At the Edge of the World: A Story of One Man Who Conquered Antarctica2022-05-02 Stories
This article was originally published on our site: sportoport.com
Exactly one hundred years after the famous attempt of Ernest Shackleton to cross the continent of Antarctica during his Imperial Trans-Antarctic Expedition, another hero set on the same path of dread and glory.
Inspired by the legendary adventure at the South Pole, Henry Worsley developed an insatiable desire to go where very little men have ever gone and do what no one has ever done before – cross Antarctica by foot, alone, surrounded only by snow and ‘the White Darkness.’
The Heart of the Antarctic
For Henry Worsley it all began in high school when he was just thirteen years old. He laid his hands on a fascinating memoir, written by Sir Ernest Henry Shackleton, which described all the hardships and wonders of his Nіmrod expedition.
While reading ‘The Heart of the Antarctic’, he marvelled at the photos of the crew, who shared the space at the cramped shed, packed with foods and canned provisions, and the bewildering shots of Shackleton himself, walking through the deathly white landscape with a broad smile on his face.
Mesmerised by this outstanding adventure, Henry secretly swore to himself that one day he would embark on a journey just as spectacular.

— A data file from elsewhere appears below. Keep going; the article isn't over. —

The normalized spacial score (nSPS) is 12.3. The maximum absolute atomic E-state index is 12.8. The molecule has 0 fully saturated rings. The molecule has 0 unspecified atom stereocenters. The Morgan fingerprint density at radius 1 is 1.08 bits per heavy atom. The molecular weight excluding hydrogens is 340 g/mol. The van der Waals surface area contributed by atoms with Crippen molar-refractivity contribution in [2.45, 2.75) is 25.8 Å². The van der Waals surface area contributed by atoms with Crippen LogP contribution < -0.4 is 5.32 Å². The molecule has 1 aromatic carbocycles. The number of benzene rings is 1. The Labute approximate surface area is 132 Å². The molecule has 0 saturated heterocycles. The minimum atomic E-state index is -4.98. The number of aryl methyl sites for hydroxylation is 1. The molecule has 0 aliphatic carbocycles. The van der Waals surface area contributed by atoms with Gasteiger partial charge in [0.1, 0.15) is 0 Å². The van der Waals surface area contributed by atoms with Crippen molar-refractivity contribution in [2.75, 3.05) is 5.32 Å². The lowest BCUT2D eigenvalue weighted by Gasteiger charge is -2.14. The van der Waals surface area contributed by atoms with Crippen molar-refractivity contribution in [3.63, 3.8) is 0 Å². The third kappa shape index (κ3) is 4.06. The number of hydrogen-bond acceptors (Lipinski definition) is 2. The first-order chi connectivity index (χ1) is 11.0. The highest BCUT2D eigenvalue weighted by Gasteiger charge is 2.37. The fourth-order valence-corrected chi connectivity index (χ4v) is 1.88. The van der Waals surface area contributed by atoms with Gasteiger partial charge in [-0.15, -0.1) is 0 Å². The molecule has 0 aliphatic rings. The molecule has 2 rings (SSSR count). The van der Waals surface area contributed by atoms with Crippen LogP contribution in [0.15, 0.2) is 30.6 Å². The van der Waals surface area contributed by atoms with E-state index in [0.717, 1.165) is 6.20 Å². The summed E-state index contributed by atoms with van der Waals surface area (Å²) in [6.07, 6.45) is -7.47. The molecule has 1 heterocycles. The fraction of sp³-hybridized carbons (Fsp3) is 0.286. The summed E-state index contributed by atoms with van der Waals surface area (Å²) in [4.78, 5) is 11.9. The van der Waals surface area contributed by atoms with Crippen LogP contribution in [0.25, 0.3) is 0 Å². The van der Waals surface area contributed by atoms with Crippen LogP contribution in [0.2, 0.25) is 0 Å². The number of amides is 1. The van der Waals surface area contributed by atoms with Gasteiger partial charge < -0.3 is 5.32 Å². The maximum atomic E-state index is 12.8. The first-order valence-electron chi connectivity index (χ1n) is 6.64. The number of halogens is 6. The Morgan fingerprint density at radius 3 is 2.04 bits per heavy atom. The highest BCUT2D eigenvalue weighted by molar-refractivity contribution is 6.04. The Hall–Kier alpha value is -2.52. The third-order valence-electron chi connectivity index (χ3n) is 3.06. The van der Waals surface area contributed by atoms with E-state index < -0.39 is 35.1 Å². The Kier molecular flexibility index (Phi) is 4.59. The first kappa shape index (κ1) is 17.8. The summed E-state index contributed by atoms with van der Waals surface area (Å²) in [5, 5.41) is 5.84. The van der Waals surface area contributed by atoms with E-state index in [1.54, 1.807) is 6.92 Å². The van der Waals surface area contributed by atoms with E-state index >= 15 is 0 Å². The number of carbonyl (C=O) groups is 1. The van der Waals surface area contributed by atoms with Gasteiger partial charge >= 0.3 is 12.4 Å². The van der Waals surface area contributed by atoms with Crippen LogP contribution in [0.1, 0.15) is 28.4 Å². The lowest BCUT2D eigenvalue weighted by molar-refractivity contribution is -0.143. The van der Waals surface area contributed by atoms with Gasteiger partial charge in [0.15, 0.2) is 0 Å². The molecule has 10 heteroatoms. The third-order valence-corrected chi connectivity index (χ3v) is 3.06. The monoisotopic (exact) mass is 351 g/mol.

In Shackleton’s Footsteps
He didn’t become a polar explorer at once, though. In 1978, Henry’s parents persuaded him to join the Army, which he did, giving up on his dream to venture into the white snow-ridden wilderness of the South Pole, but not for long.
Becoming a second lieutenant certainly wasn’t a dream come true for young Henry Worsley, but in a way it made him come back to the mind-bending adventures of Ernest Shackleton - an exemplary leader, who saved his crew-mates on more than one occasion.
Most of his expeditions weren’t successful, but reading the accounts of his adventures was like reading a well-written thriller with a charismatic main hero. Henry Worsley was even more surprised to find out that his ancestor, Frank Worsley, crossed paths with Ernest Shackleton, sharing with him one of the biggest adventures a world has ever seen.
The Discovery Expedition
It all started in 1901, when Ernest Shackleton joined the crew of Robert Falcon Scott on an expedition to the South Pole, a place no man has ever gone before.
Scott, a bossy officer of the British Navy, Shackleton, an experienced adventurer, and Edward Wilson, a seasoned explorer embarked on a journey that should have brought them fame and world recognition, and just two months later they had to turn back before reaching the South Pole.
All men were in bad shape, and Shackleton was barely alive himself when they reached the ship. During the Discovery expedition Scott and his crew reached a point that was 530 miles from the South Pole – still a long way to go!